Global IssuesA full year course required of all students for graduation taken during the freshman or sophomore year. Course focus is on issues pertinent to people in different areas of the world as they interact with their environment and with one another. Included are such issues as deforestation, pollution, apartheid, tolerance and intolerance, human rights, world hunger, poverty, disease, technology, politics and war. Current events are a major part of class discussion. Since it is impossible to understand global issues without a basic understanding of world geography, place is also important. Climate, relief and resources are understood as they become applied to various areas and issues.
Students will examine the history of the United States beginning at the colonization of America through the present. An understanding of the causes and effects of historically significant events is emphasized.
Honors U.S. History
This course covers American history from pre-Columbian societies through the current post-Cold War times, and prepares students to take the Advanced Placement exam. A great deal of emphasis is placed on developing analytic skills and factual knowledge necessary to deal critically with course material, arrive at conclusions based upon informed judgment, and write persuasively using primary sources as evidence. Additionally, students will be trained to analyze and interpret primary sources and to compare multiple interpretations of historical issues found in secondary sources. A focus on understanding multiple causation and effect and the developments and trends that characterize different historical periods is integrated throughout the course. Students are expected to complete a good deal of outside reading and essay writing, as well as a packet of summer material.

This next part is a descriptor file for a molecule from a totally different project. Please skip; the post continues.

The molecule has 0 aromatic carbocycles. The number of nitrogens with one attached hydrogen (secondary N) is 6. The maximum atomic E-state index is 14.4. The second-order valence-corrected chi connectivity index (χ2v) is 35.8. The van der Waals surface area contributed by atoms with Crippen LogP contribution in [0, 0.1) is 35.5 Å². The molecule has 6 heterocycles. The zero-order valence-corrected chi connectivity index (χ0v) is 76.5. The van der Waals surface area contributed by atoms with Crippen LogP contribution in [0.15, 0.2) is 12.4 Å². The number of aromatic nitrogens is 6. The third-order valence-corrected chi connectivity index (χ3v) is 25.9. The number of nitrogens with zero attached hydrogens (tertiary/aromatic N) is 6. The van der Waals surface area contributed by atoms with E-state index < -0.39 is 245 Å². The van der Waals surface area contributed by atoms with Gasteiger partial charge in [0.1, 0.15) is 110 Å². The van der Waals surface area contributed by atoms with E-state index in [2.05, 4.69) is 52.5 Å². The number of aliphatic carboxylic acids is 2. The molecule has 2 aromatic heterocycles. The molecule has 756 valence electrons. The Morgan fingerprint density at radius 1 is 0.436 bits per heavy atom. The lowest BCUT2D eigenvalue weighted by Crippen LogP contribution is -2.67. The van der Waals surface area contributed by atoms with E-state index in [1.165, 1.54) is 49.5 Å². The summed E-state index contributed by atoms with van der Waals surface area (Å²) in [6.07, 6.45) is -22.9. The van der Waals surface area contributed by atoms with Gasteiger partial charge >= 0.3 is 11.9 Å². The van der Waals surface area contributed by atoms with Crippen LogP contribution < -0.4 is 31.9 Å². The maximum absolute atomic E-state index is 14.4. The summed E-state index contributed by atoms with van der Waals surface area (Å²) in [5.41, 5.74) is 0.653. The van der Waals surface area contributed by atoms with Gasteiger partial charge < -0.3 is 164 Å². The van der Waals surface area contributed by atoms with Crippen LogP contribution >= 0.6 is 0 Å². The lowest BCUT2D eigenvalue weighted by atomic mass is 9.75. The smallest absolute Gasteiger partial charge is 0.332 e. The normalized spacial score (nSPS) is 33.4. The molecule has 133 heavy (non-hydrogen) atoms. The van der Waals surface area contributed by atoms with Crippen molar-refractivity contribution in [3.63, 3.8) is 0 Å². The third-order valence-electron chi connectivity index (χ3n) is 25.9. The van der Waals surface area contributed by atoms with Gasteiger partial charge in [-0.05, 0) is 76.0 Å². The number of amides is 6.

Integrated Government and Economics
Integrated Government and Economics examines the governmental system of the United States and Michigan, as well as governments common elsewhere in the world. Economics addresses not only issues associated with government but also micro economics including personal finance.
Students will explore the basic concepts of the human psyche including motivating forces, behavioral patterns, and human development.
Western Civilization (Semester)
A one-semester course open to all students. This history of western civilization from its beginning to the rise of European nations examines political, cultural and historic contributions of such peoples as the Greeks, Romans and English to Western civilization as we know it today.
Non-Western Civilization (Semester)
A one-semester course open to all students. This history of the non-western world includes examination of ancient India, China, Japan and Africa. Also considered are the Byzantine world, the rise of Islam, and the development of an early Russian empire. Political, cultural and historic aspects of these societies will be examined as one sees their impact on the world today.